As I finish my last semester, I reflect on where I was before I began my journey in higher education and where I am now. I am fortunate to say that the Gates Millennium Scholarship alleviated the financial burdens that haunted me in high school; today I am not worried about affording rent but rather I am focused on completing my dissertation and graduating. When I walk across the graduation stage this May, I will not only become a proud Texas State Alumni but I will also be first and foremost a proud Gates Millennium Alumni.
By Tugba Somuncu
Master’s Student in Economics, Istanbul Technical University
Since writing a master’s thesis is a long journey, I was looking forward to getting some feedback about my first draft before completing my final document. When my supervisor showed me the website of the International Research Conference for Graduate Students at Texas State University, I decided that I should participate in this conference. This conference provides an academic environment in every aspect. I had the opportunity to meet with people from different fields and listen to their presentations. It enhanced my perspective on research methods as I saw how the same method could be applied to different fields. When I presented my research, it was great to see how people became interested in my topic and asked questions about it even though they were all from different departments. Further, the faculty member who was the chair of our panel gave me detailed feedback about my presentation and my English language ability which was invaluable for me. After this experience, I became more confident about the final version of my thesis.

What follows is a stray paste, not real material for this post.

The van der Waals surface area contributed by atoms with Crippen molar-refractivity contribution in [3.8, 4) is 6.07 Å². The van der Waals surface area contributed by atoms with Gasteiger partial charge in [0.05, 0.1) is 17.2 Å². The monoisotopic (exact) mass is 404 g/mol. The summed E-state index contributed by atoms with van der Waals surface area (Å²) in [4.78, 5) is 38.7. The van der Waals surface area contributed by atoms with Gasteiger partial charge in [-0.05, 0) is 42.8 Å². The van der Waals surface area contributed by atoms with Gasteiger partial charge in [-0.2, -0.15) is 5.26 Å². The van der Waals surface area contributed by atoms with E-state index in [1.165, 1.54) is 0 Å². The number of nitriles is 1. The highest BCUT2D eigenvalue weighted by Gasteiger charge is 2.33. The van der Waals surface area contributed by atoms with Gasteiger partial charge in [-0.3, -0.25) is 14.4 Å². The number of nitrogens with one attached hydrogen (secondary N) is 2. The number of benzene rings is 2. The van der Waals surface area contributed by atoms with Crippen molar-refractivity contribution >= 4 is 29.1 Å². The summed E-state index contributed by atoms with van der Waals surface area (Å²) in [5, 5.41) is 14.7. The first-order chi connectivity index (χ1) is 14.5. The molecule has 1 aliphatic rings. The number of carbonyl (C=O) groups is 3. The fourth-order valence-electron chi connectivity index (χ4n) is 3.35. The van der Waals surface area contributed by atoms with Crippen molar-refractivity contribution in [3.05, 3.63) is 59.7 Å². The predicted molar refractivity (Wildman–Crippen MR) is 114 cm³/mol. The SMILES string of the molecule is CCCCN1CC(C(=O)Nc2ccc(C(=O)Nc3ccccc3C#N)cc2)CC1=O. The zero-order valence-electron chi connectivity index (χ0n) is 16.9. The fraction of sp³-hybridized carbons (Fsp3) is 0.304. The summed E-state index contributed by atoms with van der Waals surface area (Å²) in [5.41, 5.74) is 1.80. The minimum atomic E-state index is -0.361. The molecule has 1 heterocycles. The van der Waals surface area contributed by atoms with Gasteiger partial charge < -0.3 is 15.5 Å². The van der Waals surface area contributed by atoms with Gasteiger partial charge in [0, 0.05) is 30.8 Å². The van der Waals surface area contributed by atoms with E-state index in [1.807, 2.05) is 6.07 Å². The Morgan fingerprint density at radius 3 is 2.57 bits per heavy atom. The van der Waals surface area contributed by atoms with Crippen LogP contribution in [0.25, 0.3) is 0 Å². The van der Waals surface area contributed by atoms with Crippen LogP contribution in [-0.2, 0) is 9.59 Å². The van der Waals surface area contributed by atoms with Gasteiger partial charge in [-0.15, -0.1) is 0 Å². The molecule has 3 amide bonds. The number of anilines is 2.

Even though it was the first time I was visiting the U.S. and Texas, I didn’t feel like a foreigner because people were so friendly. People were always willing to help me with a huge smile. The International Office even helped me to solve my accommodation issue. I am still talking about my experience to whoever I meet in Turkey, and I am sure that this conference will have more Turkish participants in near future. Thanks a lot to all those who have contributed to this beneficial and amazing conference!
By Melanie Morales
Master’s Student in Mass Communication